Folic acid may improve kids’ language skills
Children of mothers who took folic acid supplements alone or in combination with other supplements around the time of conception were at a significantly lower risk of severe language delay than children of mothers who did not take folic acid, according to results of a study with 38,954 Norwegian children published in the Journal of the American Medical Association.
The study, led by Christine Roth, MSc, ClinPsyD, of the Norwegian Institute of Public Health, is reported to be the first prospective observational study to investigate the potential of prenatal folic acid supplements to influence severe language delay in children.
The data does not differentiate between correlation and causation. “If in future research this relationship were shown to be causal, it would have important implications for understanding the biological processes underlying disrupted neurodevelopment, for the prevention of neurodevelopmental disorders, and for policies of folic acid supplementation for women of reproductive age,” wrote the researchers.
Benefits for babies
An overwhelming body of evidence links has linked folate deficiency in early pregnancy to increased risk of neural tube defects (NTD) - most commonly spina bifida and anencephaly - in infants.
This connection led to the 1998 introduction of public health measures in the US and Canada, where all grain products are fortified with folic acid - the synthetic, bioavailable form of folate.
Preliminary evidence indicates that the measure is having an effect with a reported 15 to 50 per cent reduction in NTD incidence. A total of 51 countries now have some degree of mandatory fortification of flour with folic acid.
The US Centers for Disease Control and Prevention (CDC) recently listed the prevention of neural tube defects through flour fortification amongst its list of 10 great health achievements in the US for the last decade.
The location of the new study – Norway – does not have such fortification measures. Folic acid supplements are recommended for mothers-to-be in the Scandinavian country.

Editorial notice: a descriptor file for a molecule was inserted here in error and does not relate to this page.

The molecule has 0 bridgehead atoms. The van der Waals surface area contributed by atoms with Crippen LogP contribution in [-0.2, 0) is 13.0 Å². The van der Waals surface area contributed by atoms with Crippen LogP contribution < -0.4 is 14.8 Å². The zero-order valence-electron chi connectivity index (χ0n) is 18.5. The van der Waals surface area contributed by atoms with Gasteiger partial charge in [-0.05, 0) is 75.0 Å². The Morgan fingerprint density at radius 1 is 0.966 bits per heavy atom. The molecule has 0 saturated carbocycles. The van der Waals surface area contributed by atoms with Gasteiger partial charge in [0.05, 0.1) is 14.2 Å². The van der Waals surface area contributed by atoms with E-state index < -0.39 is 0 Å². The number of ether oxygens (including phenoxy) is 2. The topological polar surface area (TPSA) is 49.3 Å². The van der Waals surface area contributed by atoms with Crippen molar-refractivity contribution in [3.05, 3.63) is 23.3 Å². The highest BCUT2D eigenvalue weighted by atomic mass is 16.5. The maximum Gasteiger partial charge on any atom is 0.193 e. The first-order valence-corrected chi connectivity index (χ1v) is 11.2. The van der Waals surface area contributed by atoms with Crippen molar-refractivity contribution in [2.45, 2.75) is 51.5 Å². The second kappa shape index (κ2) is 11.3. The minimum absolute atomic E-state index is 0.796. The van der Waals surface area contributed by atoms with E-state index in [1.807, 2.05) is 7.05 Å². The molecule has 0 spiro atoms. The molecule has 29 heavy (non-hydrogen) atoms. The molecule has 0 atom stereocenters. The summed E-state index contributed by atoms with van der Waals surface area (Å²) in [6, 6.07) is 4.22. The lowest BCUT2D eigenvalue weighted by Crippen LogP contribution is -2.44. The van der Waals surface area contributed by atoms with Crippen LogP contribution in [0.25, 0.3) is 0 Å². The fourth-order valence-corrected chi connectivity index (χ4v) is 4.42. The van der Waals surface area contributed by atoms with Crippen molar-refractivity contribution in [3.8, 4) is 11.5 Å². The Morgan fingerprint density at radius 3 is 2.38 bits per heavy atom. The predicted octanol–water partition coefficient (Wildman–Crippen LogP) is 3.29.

Commenting on the study's findings, Harry Rice, PhD, VP of regulatory and scientific affairs for the United Natural Products Alliance (UNPA) told NutraIngredients-USA that, while the results from this study provide further support for folic acid supplementation, the reality is that folic acid, as it relates to neurodevelopment, is an area of research in its infancy.
"To approach a cause and effect relationship will require further research. I applaud the authors for recognizing this and not embellishing the importance of the results," said Dr Rice.
Cara Welch, PhD, VP of scientific & regulatory affairs for the Natural Products Association (NPA) added that the study offers yet another benefit of folic acid supplementation during pregnancy.
"While the authors explain the study’s limitations, they also provide the first study looking specifically at folic acid use during prenatal development and delayed language skills and do so with a solid set of conditions, I would be interested in the follow up studies mentioned at the 5-year mark as well as other studies looking at this correlation," she said.
The Norway-based scientists analyzed data from19,956 boys and 18,998 girls born before 2008. General supplement use and specific folic acid supplement use from 4 weeks before to 8 weeks after conception was assessed.
Results showed severe language delay in 0.9% of children whose mothers took no dietary supplements around the time of conception. A similar results was observed for children of mothers who used supplements that did not contain folic acid.
However, only 0.4% of children whose mothers took folic acid supplements around the time of conception showed severe language delay.
The same reduced incidence was observed for children of mothers who consumed folic acid in combination with other supplements.
“We found no association, however, between maternal use of folic acid supplements and significant delay in gross motor skills at age 3 years,” wrote Roth and her co-workers.
“The specificity provides some reassurance that there is not confounding by an unmeasured factor. Such a factor might be expected to relate to both language and motor delay.”
Despite numerous studies supporting the benefits of folate and folic acid for infant and adult health, some concerns over folic acid supplements remain. The Norwegian researchers note that studies “have suggested, but not proven, that folic acid supplements may be linked to asthma and atopy in children”.
“The results from this observational study, on the other hand, are strongly suggestive of beneficial effects on child health, but we caution that this study alone is not a sufficient basis for causal inference or policy recommendations.”
2011, Volume 306, Issue 14, Pages 1566-1573
“Folic Acid Supplements in Pregnancy and Severe Language Delay in Children”
Authors: C. Roth, P. Magnus, S. Schjolberg, C. Stoltenberg, P. Surén, I.W. McKeague, G. Davey Smith, T. Reichborn-Kjennerud, E. Susser